207. Across the Coals (Intonation Exercise)


In honor of Sunday, I have tried to sing you an out of tune song.  I was with some friends last week, and we started talking about song writing.  The topic was: What makes a good song?  Intonation was discussed among other things, but it got me thinking: in this world of auto-tune, what if we take perfect intonation out of the songwriting equation?  I started with a simple exercise:

Detune the uke strings then detune the vocal. As far as the uke is concerned, it wasn’t a free-for-all detuning, mind you, but just enough that you know there’s something not quite right.  Here is the first version with improvised lyrics/melody and (sort of) in tune vocals but detuned uke.  Then, I did a version with tuned uke and detuned vocals. This was difficult.

Within this discussion about songwriting, we also talked about one of the most beloved songs in American songwriting history: Somewhere Over the Rainbow.  We talked about what makes this song really great and why almost everyone and their mom knows it and can sing it.  The first two notes of Somewhere Over the Rainbow are the interval of an octave.  Intervals can make or break a song, and this one in particular has created one of the most memorable two notes in history: Some….. where…!!!! So, in honor of the octave interval, I used it.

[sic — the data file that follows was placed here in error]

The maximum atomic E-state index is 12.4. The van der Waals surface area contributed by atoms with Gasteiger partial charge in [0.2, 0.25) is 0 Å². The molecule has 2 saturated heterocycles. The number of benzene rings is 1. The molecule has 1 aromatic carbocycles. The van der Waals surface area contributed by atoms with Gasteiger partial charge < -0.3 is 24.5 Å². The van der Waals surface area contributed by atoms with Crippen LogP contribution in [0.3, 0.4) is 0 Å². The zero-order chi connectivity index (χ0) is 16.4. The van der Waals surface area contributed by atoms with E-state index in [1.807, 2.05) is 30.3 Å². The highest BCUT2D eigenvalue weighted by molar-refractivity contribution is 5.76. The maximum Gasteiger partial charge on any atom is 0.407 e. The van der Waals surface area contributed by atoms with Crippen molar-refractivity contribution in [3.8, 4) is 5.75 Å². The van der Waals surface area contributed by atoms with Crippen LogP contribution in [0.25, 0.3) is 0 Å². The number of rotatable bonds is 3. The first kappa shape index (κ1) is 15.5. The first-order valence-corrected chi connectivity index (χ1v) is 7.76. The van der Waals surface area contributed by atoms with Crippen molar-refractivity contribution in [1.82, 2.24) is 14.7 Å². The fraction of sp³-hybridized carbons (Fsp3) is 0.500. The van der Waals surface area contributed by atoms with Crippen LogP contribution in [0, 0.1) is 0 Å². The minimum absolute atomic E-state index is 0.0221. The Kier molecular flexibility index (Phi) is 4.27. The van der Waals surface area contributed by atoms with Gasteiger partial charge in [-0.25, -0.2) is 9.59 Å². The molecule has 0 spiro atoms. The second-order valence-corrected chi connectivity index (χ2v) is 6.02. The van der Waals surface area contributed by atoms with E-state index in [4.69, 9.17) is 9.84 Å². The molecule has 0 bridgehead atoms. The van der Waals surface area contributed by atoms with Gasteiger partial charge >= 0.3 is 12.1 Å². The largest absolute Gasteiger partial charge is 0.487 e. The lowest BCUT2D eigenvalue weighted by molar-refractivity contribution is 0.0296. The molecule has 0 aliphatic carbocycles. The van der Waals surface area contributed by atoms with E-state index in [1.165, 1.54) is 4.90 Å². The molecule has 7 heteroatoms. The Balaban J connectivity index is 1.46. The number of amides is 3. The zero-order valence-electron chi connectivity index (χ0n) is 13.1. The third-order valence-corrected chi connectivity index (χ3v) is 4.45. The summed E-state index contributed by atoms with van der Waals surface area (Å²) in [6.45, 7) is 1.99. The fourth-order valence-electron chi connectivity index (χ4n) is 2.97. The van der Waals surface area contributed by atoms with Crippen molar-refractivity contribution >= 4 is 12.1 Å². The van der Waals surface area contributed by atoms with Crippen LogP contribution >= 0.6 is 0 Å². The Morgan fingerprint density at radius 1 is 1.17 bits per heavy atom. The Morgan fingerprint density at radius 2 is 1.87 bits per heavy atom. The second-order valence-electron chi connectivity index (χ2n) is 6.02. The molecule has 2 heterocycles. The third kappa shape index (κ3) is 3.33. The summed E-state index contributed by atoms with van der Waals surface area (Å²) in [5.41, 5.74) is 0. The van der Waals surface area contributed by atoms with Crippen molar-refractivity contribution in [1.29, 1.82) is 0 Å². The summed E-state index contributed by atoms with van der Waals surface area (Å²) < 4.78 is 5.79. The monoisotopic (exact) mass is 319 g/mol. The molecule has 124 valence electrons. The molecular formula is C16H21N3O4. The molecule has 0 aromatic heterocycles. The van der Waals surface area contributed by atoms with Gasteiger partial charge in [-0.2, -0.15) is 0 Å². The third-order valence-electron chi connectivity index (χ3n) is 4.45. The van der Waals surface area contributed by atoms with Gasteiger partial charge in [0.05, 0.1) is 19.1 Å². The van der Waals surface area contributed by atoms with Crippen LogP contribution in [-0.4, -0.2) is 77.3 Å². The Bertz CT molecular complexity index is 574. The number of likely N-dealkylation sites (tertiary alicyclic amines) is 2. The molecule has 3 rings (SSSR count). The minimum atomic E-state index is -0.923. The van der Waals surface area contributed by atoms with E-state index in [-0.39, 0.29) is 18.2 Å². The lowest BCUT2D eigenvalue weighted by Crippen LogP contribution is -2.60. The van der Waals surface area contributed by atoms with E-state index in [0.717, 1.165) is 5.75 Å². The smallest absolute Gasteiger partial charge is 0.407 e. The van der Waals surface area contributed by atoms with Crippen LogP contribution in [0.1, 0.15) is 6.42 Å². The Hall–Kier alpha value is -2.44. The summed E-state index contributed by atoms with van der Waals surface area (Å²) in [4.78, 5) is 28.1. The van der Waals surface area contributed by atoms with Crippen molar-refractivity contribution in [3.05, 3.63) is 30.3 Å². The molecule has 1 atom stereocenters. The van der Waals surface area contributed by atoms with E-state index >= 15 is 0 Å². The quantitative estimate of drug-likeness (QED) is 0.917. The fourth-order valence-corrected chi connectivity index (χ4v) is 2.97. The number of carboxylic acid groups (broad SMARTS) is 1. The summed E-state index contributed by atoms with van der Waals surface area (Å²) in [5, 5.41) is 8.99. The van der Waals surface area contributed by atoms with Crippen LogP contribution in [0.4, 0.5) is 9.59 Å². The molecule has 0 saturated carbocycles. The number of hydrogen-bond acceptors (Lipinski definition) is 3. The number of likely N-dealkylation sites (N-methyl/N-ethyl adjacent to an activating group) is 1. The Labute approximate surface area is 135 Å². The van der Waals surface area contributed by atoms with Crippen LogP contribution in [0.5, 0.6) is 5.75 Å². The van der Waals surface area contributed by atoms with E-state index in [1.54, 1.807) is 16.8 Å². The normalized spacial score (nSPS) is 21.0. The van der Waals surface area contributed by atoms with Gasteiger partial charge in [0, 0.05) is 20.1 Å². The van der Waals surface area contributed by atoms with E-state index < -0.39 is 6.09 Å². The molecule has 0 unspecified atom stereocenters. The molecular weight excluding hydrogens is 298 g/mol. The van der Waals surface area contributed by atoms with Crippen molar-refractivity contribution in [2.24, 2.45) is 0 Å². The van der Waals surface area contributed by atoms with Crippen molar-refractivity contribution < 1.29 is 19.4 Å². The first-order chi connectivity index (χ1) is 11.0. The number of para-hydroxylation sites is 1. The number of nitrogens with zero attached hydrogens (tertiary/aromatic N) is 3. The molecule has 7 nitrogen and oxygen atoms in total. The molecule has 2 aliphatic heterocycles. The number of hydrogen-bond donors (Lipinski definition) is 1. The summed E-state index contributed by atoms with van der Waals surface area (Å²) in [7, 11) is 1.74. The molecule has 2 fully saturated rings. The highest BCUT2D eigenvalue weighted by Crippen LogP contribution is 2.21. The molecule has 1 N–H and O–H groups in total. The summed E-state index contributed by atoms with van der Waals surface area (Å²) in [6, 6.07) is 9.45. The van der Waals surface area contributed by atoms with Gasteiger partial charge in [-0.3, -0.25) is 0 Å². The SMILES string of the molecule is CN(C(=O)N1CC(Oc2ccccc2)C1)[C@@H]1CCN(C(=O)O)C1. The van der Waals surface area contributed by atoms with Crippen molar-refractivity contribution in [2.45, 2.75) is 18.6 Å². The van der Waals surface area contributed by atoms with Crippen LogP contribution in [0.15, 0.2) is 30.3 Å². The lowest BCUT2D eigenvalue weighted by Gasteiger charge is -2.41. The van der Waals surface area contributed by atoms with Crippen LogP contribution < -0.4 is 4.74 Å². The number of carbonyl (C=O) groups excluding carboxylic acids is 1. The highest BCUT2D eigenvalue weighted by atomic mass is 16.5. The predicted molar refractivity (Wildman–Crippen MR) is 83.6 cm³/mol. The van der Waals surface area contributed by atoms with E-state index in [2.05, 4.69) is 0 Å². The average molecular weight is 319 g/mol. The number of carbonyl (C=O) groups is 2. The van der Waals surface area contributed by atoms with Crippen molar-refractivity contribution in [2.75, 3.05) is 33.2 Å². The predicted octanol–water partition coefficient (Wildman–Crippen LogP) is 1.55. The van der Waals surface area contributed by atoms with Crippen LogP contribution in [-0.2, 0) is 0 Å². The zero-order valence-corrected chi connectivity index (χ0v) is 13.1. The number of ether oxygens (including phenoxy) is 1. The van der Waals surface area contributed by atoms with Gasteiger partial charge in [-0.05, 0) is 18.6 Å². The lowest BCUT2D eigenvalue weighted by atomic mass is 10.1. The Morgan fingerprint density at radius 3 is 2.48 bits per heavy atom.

Observations: When the uke was out of tune, I was less tight with melody and vocal style.  I created something wobbly and loose both in style and intonation.  The out of tune vocals were interesting because the goal was to sing decently and still out of tune.  Meaning that I couldn’t make it a joke and sing silly, which was a challenge.  Singing out of tune was so hard, I just tossed trying to sing the lyrics, too.  In the end, it was too much, and I stopped (as you’ll here).  I’d like to try this again with something more solidified in form.

(This topic could actually go one for ages as there are many genres of music that use intonation as expression or as a singular part of its character… Sacred Harp Singing (among quite a few others I could list) is an example of slight imperfections that function successfully within the genre and being a part of the special character that is created by many distinct voices singing together.)


Across the Coals (Intonation Exercise – Uke)

Across the Coals (Intonation Exercise – Vocal)

One thought on “207. Across the Coals (Intonation Exercise)


Fill in your details below or click an icon to log in:

WordPress.com Logo

You are commenting using your WordPress.com account. Log Out / Change )

Twitter picture

You are commenting using your Twitter account. Log Out / Change )

Facebook photo

You are commenting using your Facebook account. Log Out / Change )

Google+ photo

You are commenting using your Google+ account. Log Out / Change )

Connecting to %s